Ohio State University
|When:||Friday, March 23, 2012, 10:30 a.m. to 11:30 a.m.
Join us for coffee beginning at 10:00 a.m.
|Where:||Seminar Conference Room, 10100 Burnet Road, Bldg 196-ROC, Austin, Texas 78758|
|Host:||Fred Taylor, UTIG|
Click for a Live Broadcast.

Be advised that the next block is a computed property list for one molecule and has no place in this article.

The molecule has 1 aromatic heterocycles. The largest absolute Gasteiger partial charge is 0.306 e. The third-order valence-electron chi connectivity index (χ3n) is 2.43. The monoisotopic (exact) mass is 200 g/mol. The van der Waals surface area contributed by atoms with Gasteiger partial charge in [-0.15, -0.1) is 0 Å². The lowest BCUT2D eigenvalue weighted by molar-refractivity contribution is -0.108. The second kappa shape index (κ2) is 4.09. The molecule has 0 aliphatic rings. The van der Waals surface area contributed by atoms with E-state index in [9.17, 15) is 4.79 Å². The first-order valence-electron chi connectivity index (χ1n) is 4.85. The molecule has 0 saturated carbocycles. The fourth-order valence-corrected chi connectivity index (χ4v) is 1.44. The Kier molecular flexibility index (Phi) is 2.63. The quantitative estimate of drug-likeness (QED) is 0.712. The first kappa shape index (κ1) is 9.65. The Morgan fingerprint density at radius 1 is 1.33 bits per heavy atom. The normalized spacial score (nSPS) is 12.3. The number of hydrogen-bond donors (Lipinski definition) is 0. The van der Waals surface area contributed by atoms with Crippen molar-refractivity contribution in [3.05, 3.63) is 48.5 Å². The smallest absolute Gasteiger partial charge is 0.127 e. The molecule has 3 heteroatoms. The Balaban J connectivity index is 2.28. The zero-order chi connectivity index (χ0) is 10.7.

The Greenland GPS Network (GNET) uses the Global Positioning System (GPS) to measure the displacement of bedrock exposed near the margins of the Greenland Ice Sheet. The entire network is uplifting in response to past and present-day changes in ice mass. The primary objective of GNET is to "weigh" the Greenland ice sheet by measuring the earth's instantaneous elastic response to contemporary changes in ice mass, much as a traditional bathroom scale measures body mass by gauging the degree to which it can compress a spring. Observed time series of crustal displacement are largely accounted for by invoking an annual oscillation superimposed on a sustained trend. The oscillation is driven by earth's elastic response to seasonal variations in ice mass and air mass (i.e. atmospheric pressure). The observed amplitudes of sustained vertical velocities imply that over most of the network displacement is dominated by the solid earth's instantaneous elastic response to contemporary losses in ice mass rather than postglacial (viscoelastic) rebound. Superimposed on longer term trends, an anomalous "pulse" of uplift accumulated at many GNET stations during a ~ 6 month period in 2010. This anomalous uplift is spatially correlated with the 2010 melting day anomaly (Tedesco et al., 2011, ERL).